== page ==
The human papillomavirus, or HPV, protects against genital warts in both men and women and, most importantly, helps prevent cervical cancer in women.
The vaccination involves a set of three shots given in a six-month time frame.
Teens and even kids have always been encouraged to get the vaccination, but research shows fewer parents are having their children vaccinated due to safety concerns.
Researchers from the University of Oklahoma found that in 2010, about three-quarters of girls ages 13 to 17 were not up to date on their HPV series, and 44 percent of parents said they didn't plan on getting their daughters the rest.
More parents are foregoing the vaccination for their children because of fears the vaccination itself will make them sick. But OBGYN Dr. Priya Thirumlai says the benefits of the HPV vaccination far outweigh the risks.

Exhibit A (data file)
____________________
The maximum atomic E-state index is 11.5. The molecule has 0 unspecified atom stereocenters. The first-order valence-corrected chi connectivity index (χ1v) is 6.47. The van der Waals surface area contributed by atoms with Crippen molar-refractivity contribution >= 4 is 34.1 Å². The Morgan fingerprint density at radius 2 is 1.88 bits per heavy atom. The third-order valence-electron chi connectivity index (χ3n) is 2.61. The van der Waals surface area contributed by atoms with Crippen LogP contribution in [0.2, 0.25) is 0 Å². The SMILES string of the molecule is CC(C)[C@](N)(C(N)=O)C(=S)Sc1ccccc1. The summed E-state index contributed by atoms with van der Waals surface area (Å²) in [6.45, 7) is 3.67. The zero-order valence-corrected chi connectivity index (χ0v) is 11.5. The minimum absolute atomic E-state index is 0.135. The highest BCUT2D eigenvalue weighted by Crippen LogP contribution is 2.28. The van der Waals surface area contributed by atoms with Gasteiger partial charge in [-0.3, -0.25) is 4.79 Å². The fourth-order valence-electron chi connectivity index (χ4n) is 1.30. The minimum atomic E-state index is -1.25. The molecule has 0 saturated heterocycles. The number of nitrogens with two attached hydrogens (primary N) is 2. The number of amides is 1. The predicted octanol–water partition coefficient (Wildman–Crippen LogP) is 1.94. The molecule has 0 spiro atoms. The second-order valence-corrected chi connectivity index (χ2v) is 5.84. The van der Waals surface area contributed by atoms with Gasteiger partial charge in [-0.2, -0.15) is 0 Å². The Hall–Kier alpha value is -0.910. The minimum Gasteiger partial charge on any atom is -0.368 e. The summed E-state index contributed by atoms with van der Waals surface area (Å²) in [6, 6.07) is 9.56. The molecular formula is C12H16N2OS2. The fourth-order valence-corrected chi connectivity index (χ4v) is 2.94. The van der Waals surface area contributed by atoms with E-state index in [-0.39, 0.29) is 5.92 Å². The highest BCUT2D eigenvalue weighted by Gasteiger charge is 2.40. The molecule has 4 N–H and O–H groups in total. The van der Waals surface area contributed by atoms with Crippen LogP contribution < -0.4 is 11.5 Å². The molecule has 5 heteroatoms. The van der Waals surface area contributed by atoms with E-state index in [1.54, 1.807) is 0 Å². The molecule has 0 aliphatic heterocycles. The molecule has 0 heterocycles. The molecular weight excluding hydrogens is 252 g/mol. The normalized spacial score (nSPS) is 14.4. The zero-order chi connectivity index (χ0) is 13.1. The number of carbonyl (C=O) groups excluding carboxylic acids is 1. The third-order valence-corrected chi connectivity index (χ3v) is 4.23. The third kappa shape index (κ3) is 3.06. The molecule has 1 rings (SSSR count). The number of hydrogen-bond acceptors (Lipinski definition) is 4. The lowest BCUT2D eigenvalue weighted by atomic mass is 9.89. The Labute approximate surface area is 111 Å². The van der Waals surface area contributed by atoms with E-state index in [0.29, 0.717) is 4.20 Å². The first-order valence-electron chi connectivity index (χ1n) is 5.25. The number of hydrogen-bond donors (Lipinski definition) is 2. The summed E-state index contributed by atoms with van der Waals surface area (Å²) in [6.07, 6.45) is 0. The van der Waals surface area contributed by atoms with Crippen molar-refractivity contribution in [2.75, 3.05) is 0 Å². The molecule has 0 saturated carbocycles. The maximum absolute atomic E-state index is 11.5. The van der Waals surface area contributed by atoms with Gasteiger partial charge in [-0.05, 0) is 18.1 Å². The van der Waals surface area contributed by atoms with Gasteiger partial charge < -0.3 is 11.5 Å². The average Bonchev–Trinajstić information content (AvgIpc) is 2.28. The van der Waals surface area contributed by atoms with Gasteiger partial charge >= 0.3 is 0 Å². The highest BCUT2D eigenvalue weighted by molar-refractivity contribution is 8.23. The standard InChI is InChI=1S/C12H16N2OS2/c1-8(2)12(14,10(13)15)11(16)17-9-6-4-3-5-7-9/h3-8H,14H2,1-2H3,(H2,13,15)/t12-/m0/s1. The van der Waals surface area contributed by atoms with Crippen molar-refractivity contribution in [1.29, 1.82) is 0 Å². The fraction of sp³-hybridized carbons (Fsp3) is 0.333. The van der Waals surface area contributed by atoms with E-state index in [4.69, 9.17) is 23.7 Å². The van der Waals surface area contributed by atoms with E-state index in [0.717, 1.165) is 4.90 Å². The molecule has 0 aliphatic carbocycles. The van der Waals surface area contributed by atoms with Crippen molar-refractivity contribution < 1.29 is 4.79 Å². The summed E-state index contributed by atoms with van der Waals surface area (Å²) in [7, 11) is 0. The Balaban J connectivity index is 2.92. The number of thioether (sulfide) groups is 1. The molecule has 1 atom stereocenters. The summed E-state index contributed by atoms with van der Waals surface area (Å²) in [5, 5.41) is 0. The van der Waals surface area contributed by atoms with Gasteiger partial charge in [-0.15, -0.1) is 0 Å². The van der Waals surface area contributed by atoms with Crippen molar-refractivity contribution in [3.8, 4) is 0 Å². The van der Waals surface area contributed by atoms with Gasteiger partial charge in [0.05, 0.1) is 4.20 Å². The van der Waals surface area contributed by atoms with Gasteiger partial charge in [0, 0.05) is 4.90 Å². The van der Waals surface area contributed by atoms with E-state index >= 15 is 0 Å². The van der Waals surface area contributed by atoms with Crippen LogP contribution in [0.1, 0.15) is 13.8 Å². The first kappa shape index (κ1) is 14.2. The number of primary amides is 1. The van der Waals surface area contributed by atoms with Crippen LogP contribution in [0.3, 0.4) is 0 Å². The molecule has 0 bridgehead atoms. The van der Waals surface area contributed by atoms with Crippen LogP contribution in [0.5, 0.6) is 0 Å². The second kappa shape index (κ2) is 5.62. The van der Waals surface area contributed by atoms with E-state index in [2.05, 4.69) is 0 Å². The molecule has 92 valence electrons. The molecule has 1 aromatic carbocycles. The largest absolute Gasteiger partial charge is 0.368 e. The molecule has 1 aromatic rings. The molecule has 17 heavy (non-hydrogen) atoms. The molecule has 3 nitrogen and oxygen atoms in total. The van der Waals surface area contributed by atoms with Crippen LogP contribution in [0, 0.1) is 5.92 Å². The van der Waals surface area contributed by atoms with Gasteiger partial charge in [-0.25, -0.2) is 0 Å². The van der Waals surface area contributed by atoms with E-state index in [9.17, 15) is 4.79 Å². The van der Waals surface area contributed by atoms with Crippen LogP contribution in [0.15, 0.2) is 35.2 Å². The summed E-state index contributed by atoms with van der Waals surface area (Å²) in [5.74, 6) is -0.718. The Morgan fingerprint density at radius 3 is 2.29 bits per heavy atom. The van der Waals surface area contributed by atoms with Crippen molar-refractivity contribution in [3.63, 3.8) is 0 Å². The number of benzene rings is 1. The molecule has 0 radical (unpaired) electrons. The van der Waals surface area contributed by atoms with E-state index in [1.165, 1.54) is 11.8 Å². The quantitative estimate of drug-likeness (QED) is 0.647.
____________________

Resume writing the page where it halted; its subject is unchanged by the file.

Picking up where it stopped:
"Our young boys and girls are sexually active at a younger age, so by getting them vaccinated against these two diseases, our hope is to one day decrease the incidents of both of these diseases," Thirumlai said. "The risks of cervical cancer and genital warts and, more importantly, stopping the spread of these diseases than the benefit definitely outweighs that risk."
Thirumlai strongly recommends anyone ages 9 to 26 to get the vaccination whether they are sexually active or not. Though research shows fewer parents having their children vaccinated, there are still those who wouldn't think twice.
"If there's something out there to prevent them from getting diseases, they should take every advantage to do that," Brenda Rosier said.
Vaccinations can be found at most pediatricians, OBGYNs and health departments.